The first iteration of Putinism was from 2000 to 2008, when political stability combined with high oil prices and canny economic policies led to rapid growth and rising popular living standards. Mr. Putin’s enduring popularity is still rooted in the perception that he united the country after the disastrous 1990s and ushered in relative prosperity for most Russians.
Russia’s economic growth stalled after the global crash of 2008, and Mr. Putin fashioned a new majority paradigm by successfully standing up to the West’s efforts to sanction and isolate Russia over the domestically popular 2014 annexation of Crimea. That led to a wave of patriotism among average Russians, while the Kremlin gained popularity by successfully resisting Western pressures and asserting Russian influence on the world stage.
But those sources of political popularity are largely exhausted, and the new constitution is Mr. Putin’s way of reviving his momentum through popular mobilization, says Mr. Kolesnikov.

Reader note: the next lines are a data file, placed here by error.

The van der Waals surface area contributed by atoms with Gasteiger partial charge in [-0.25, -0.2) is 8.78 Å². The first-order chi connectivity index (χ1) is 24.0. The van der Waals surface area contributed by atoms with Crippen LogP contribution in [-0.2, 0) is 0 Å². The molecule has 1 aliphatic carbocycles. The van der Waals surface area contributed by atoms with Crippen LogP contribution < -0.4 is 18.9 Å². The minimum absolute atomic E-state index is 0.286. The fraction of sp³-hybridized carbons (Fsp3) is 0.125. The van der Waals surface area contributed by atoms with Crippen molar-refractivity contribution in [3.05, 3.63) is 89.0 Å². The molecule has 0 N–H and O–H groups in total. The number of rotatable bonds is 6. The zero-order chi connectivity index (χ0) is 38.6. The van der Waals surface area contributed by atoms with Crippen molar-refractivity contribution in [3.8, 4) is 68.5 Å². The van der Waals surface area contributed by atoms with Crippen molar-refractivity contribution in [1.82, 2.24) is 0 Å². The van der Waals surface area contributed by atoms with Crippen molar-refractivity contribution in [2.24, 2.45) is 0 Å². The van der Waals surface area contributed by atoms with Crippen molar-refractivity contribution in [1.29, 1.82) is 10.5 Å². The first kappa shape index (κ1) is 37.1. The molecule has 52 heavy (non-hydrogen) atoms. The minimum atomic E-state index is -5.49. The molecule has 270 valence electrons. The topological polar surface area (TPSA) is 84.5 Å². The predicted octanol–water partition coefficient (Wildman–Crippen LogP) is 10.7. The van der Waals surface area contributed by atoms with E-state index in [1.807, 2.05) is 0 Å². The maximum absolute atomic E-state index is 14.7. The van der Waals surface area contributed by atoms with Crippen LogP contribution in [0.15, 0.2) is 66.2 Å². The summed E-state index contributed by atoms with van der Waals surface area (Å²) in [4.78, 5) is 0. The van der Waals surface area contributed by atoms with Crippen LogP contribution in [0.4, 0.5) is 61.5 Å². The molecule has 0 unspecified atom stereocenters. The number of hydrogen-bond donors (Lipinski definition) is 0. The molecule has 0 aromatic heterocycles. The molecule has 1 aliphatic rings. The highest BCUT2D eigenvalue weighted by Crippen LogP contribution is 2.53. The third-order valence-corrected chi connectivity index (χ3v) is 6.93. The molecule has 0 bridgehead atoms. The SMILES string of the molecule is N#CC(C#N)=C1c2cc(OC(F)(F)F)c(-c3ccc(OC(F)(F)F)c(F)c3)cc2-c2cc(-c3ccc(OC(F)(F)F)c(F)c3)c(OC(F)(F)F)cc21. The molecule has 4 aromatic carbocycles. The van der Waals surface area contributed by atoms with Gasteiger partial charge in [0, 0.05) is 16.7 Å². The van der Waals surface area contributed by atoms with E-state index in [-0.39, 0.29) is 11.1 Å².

“The basic message is continuity of the stability of the Putin era,” he says. “People are being told that if we don’t defend our conservative-patriotic values, we will lose what we have. Putin needs social mobilization, as demonstrated in this voting, to drive home this message.”
Mr. Putin may take up the option to run again for the presidency in 2024. But for now he is anxious to prevent Russia’s fractious elites from squabbling over the succession.
“Putin is still the only figure who can unite all the elites. No institutions or mechanisms exist to replace this,” Mr. Kolesnikov says. “So, what Putin needs them to hear is, ‘I am not a lame duck.’”
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There is also a clear message for Russia’s dissenting minorities, including restive urban liberals and the still-powerful Communist Party. About a quarter of Russians are expected to vote against the constitutional amendments.
“Dissatisfied minorities will be made to understand through the outcome of this vote that Russia has a strong majority, and it supports Putin,” says Mr. Kolesnikov. “Alternatives are not on the table.”